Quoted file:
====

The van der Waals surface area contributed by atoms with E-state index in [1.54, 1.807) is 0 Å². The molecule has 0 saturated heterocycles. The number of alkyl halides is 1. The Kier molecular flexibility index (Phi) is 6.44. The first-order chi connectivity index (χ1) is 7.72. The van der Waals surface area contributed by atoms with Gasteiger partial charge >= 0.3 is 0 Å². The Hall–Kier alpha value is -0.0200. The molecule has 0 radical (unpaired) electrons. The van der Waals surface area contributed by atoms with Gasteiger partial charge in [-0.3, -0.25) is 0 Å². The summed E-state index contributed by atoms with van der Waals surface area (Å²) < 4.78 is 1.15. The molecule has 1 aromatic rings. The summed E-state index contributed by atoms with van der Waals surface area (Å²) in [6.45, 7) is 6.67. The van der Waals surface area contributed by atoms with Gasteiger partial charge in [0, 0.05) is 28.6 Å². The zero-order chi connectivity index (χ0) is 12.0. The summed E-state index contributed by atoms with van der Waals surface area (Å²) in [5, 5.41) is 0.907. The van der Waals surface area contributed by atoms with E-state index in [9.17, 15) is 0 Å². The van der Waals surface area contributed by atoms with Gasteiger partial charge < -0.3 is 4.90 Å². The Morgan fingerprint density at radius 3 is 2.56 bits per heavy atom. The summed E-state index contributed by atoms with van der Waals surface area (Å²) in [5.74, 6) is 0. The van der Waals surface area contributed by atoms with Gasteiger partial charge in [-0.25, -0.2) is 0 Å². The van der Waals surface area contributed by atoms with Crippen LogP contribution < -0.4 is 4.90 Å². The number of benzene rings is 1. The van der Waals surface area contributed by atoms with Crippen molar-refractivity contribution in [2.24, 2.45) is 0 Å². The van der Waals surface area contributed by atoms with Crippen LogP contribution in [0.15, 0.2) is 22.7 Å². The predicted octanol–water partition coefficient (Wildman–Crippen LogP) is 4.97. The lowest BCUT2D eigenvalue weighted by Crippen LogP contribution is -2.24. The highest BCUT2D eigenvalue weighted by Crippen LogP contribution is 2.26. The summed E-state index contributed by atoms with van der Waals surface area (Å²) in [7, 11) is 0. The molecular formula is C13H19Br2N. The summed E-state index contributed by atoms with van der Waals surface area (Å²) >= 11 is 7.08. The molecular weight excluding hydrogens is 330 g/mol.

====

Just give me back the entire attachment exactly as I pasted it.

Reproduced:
The van der Waals surface area contributed by atoms with E-state index in [1.54, 1.807) is 0 Å². The molecule has 0 saturated heterocycles. The number of alkyl halides is 1. The Kier molecular flexibility index (Phi) is 6.44. The first-order chi connectivity index (χ1) is 7.72. The van der Waals surface area contributed by atoms with Gasteiger partial charge >= 0.3 is 0 Å². The Hall–Kier alpha value is -0.0200. The molecule has 0 radical (unpaired) electrons. The van der Waals surface area contributed by atoms with Gasteiger partial charge in [-0.3, -0.25) is 0 Å². The summed E-state index contributed by atoms with van der Waals surface area (Å²) < 4.78 is 1.15. The molecule has 1 aromatic rings. The summed E-state index contributed by atoms with van der Waals surface area (Å²) in [6.45, 7) is 6.67. The van der Waals surface area contributed by atoms with Gasteiger partial charge in [0, 0.05) is 28.6 Å². The zero-order chi connectivity index (χ0) is 12.0. The summed E-state index contributed by atoms with van der Waals surface area (Å²) in [5, 5.41) is 0.907. The van der Waals surface area contributed by atoms with E-state index in [9.17, 15) is 0 Å². The van der Waals surface area contributed by atoms with Gasteiger partial charge < -0.3 is 4.90 Å². The Morgan fingerprint density at radius 3 is 2.56 bits per heavy atom. The summed E-state index contributed by atoms with van der Waals surface area (Å²) in [5.74, 6) is 0. The van der Waals surface area contributed by atoms with Gasteiger partial charge in [-0.25, -0.2) is 0 Å². The van der Waals surface area contributed by atoms with Crippen LogP contribution < -0.4 is 4.90 Å². The number of benzene rings is 1. The van der Waals surface area contributed by atoms with Crippen molar-refractivity contribution in [2.24, 2.45) is 0 Å². The van der Waals surface area contributed by atoms with Crippen LogP contribution in [0.15, 0.2) is 22.7 Å². The predicted octanol–water partition coefficient (Wildman–Crippen LogP) is 4.97. The lowest BCUT2D eigenvalue weighted by Crippen LogP contribution is -2.24. The highest BCUT2D eigenvalue weighted by Crippen LogP contribution is 2.26. The summed E-state index contributed by atoms with van der Waals surface area (Å²) in [7, 11) is 0. The molecular formula is C13H19Br2N. The summed E-state index contributed by atoms with van der Waals surface area (Å²) >= 11 is 7.08. The molecular weight excluding hydrogens is 330 g/mol.